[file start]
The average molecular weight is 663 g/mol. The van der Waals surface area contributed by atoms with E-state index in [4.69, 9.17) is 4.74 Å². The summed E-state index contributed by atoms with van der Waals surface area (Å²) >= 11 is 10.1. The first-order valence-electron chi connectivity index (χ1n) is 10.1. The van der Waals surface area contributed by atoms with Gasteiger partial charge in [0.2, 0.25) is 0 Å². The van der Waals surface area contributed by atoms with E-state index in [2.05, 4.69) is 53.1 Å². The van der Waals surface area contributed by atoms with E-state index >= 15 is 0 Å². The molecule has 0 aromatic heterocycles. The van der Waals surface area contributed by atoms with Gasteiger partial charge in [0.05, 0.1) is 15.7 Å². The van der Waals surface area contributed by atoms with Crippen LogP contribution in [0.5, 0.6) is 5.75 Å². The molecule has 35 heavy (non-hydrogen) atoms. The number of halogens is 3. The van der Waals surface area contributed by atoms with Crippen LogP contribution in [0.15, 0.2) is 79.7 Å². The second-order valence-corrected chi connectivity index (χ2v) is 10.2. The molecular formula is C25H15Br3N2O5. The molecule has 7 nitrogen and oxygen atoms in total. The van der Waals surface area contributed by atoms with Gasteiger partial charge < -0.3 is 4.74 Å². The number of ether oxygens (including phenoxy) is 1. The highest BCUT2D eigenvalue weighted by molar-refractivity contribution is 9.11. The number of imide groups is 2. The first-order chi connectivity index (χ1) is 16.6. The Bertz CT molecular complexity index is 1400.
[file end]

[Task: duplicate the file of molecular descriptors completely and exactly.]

The average molecular weight is 663 g/mol. The van der Waals surface area contributed by atoms with E-state index in [4.69, 9.17) is 4.74 Å². The summed E-state index contributed by atoms with van der Waals surface area (Å²) >= 11 is 10.1. The first-order valence-electron chi connectivity index (χ1n) is 10.1. The van der Waals surface area contributed by atoms with Gasteiger partial charge in [0.2, 0.25) is 0 Å². The van der Waals surface area contributed by atoms with E-state index in [2.05, 4.69) is 53.1 Å². The van der Waals surface area contributed by atoms with E-state index >= 15 is 0 Å². The molecule has 0 aromatic heterocycles. The van der Waals surface area contributed by atoms with Gasteiger partial charge in [0.05, 0.1) is 15.7 Å². The van der Waals surface area contributed by atoms with Crippen LogP contribution in [0.5, 0.6) is 5.75 Å². The molecule has 35 heavy (non-hydrogen) atoms. The number of halogens is 3. The van der Waals surface area contributed by atoms with Crippen LogP contribution in [0.15, 0.2) is 79.7 Å². The second-order valence-corrected chi connectivity index (χ2v) is 10.2. The molecular formula is C25H15Br3N2O5. The molecule has 7 nitrogen and oxygen atoms in total. The van der Waals surface area contributed by atoms with Gasteiger partial charge < -0.3 is 4.74 Å². The number of ether oxygens (including phenoxy) is 1. The highest BCUT2D eigenvalue weighted by molar-refractivity contribution is 9.11. The number of imide groups is 2. The first-order chi connectivity index (χ1) is 16.6. The Bertz CT molecular complexity index is 1400.